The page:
Larry Dignan: Microsoft is barred from selling any Word products that can open XML files, according to a U.S. District Court ruling in favor a small Canadian company that sued the software giant for patent infringement.
Mary Jo Foley: Google wants your help testing a new-and-improved search system, codenamed Caffeine, complete with changes to its indexing, ranking and crawling mechanisms. See how Caffeine compares with Google's current search engine and Microsoft's Bing.
Andrew Nusca: The American obsession with low-priced products cramps innovation, speeds the decline of successful industries and alters our expectations of quality - leaving computer makers to compete on price instead of innovation. You get what you pay for. Almost.
Mary Jo Foley: I'm hearing from various people that Exchange 2010 could be finalized any time now. That goes hand in hand with the recent announcement that the 2010 version of Mac Office will include Outlook, rather than Entourage, as its new e-mail client.
Larry Dignan: On2 Technologies, the video compression company acquired by Google last week, has been sued by shareholders looking for a better deal. According to an SEC filing, two class action suits were filed in Delaware and New York State.
Dana Gardner: Much of the cloud security debate revolves around perceptions. Will applying conventional security approaches and best practices be enough for low-risk, high-reward, cloud computing adoption?
Adrian Kingsley-Hughes: Apple is getting dangerously close to putting itself in the line of fire from an antitrust bullet. And when it comes, it'll have nothing to do with the iPod or Mac OS, but instead the way Apple manages the App Store.
David Grober: They're not called Crackberries for nothing. Technology can be addictive. With 5.2 million iPhones sold in the most recent recessionary quarter, it's clear that a whole lot of folks just got to have their gadget fixes. So what's yours?
Tom Foremski: I just spoke with Bob Ackerman, founder of Allegis Capital, and he is very concerned about innovation in Silicon Valley, primarily because of the cumulative impact of U.S. government actions and regulations. Here are some notes from our conversation.
Jennifer Bergen: As of today, Microsoft's Zune HD is available for pre-order. It has gotten rave reviews, and it seems like it could be the first product in Microsoft's line of MP3 players that could actually compete with Apple's iPod. But things might not go as planned.
Sean Portnoy: HDTV retailers are scamming customers by boosting brightness in their stores to entice buyers. Why? Because bright screens can mask poor black-level performance on cheaper sets. Buyers are then surprised when sets that "pop" in a store appear far more muted when they are hooked up in the living room.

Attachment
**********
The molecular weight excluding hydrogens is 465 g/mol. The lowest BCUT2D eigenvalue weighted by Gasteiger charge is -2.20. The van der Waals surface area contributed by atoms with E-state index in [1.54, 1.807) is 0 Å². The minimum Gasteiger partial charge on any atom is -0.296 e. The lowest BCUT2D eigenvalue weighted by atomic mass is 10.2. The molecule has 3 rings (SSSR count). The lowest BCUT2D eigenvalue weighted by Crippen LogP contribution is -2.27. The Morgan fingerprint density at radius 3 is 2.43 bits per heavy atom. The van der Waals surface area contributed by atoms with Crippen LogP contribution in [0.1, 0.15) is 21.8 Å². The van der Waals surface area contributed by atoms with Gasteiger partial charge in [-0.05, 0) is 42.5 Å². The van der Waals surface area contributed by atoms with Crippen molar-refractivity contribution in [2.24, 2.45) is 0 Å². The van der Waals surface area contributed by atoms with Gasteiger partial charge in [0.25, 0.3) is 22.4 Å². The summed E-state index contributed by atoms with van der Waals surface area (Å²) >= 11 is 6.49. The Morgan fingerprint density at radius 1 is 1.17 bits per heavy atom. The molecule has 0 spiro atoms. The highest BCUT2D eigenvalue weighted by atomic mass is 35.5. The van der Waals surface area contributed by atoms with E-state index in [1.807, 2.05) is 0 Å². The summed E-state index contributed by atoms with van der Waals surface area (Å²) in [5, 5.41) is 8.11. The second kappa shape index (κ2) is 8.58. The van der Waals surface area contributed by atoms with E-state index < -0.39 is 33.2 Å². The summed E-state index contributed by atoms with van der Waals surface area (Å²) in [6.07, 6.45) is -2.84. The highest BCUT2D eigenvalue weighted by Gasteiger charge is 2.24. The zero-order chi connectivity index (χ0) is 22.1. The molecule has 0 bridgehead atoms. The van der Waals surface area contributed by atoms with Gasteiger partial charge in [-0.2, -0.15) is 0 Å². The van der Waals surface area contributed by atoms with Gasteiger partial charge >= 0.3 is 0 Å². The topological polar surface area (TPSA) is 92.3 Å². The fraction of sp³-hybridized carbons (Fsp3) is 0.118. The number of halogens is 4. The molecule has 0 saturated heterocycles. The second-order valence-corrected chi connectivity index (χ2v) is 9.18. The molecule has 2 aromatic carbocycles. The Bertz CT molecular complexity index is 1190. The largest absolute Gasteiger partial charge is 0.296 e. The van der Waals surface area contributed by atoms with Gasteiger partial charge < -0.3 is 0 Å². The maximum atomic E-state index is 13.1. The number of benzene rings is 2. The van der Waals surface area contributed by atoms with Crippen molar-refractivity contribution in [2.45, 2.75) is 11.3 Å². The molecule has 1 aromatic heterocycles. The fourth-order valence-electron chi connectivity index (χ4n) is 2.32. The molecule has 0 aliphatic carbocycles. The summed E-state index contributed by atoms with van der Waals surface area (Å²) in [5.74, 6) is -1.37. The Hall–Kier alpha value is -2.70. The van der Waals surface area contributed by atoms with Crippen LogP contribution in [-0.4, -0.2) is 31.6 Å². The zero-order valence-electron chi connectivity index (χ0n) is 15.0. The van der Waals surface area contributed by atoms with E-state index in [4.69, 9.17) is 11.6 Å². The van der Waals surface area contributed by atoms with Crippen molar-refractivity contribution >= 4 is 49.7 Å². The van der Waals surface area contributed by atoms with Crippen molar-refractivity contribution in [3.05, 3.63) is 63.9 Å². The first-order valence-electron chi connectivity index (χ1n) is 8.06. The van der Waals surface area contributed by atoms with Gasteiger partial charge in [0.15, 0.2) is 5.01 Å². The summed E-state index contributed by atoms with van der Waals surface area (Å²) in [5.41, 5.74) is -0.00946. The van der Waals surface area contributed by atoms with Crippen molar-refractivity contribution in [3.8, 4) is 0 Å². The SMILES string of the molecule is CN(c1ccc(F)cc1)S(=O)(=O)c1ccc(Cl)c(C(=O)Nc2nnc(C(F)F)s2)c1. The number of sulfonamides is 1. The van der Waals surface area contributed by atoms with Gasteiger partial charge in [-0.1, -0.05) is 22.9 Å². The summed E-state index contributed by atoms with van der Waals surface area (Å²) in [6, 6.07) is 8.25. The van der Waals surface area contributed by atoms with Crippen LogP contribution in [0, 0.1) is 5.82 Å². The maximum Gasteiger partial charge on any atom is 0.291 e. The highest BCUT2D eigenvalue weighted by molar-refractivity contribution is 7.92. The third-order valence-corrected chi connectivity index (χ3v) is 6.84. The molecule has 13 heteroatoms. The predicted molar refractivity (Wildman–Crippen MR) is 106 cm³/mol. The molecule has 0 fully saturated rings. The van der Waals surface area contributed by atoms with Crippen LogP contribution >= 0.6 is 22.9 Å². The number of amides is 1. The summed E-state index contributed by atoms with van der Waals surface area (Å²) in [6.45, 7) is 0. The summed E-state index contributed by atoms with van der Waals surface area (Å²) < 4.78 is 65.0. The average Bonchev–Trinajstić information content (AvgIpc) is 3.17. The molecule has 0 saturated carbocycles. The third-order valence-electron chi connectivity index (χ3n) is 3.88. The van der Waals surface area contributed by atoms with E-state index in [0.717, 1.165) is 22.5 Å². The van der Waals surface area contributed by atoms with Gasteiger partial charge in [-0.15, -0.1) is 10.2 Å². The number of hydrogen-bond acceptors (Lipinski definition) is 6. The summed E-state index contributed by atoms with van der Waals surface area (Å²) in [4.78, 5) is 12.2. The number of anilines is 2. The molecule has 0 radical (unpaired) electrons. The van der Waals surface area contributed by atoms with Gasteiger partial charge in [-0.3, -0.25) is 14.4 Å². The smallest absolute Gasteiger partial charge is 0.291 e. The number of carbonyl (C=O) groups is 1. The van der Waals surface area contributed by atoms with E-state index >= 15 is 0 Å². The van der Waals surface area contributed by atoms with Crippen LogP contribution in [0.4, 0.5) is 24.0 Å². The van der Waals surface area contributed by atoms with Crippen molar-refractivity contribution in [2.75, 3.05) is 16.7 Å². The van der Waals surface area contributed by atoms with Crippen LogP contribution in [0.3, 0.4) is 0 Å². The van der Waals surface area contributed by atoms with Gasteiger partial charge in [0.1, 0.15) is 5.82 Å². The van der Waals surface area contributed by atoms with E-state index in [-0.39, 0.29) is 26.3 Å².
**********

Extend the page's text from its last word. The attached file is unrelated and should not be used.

Jason Perlow: Like a modern day Victor von Frankenstein, who digs up bodies in order to bring his creature to life, I scoured the Internet for component parts to put this monster PC together. It all started with a few spare parts I had lying around...
For start-ups without a lot of time or money, is it smarter to develop for the iPhone first or the Android OS? Panelists at the AlwaysOn Summit at Stanford discuss the pros and cons of each platform. With 65,000 apps available, the iPhone may be the most popular smartphone, but that also means that many more apps can eclipse yours.
At the AlwaysOn Summit at Stanford University, panelists discuss benefits that huge companies like Google and Facebook could get from embracing open source, such as third-party developers integrating their products into new application versions and easier connectivity with emerging technologies.
As students savor their last weeks of summer vacation, parents are trying to decide which laptop will best suit their kids' needs. ZDNet correspondent Sumi Das and senior editor Sam Diaz look ahead to August and discuss what the tech companies have to offer.
How does solar conversion work now and how do we want it to work in the future? Paul Altivisatos, interim director for Lawrence Berkeley National Laboratory at UC Berkeley, explains how a solar cell works and how the solar energy of the future can become more efficient.
At the Revenue Bootcamp Conference in Mountain View, Calif., Chris Anderson, author of "Free: The Future of a Radical Price," discusses how different companies use the free-to-premium, or freemium model to not only make money, but often keep customers at a higher rate than fully paid services.
Most people are unaware of how many duplicate files there are cluttering their hard disks. Duplicate File Finder can reclaim all that wasted disk space by simply deleting duplicate files. License: Free OS: Windows
You can have a Dock for work, a Dock for play, and a Dock for whatever your heart desires. It's easy to create a Snapshot of your current Dock, and switch back to it whenever you'd like. License: Free to try OS: Mac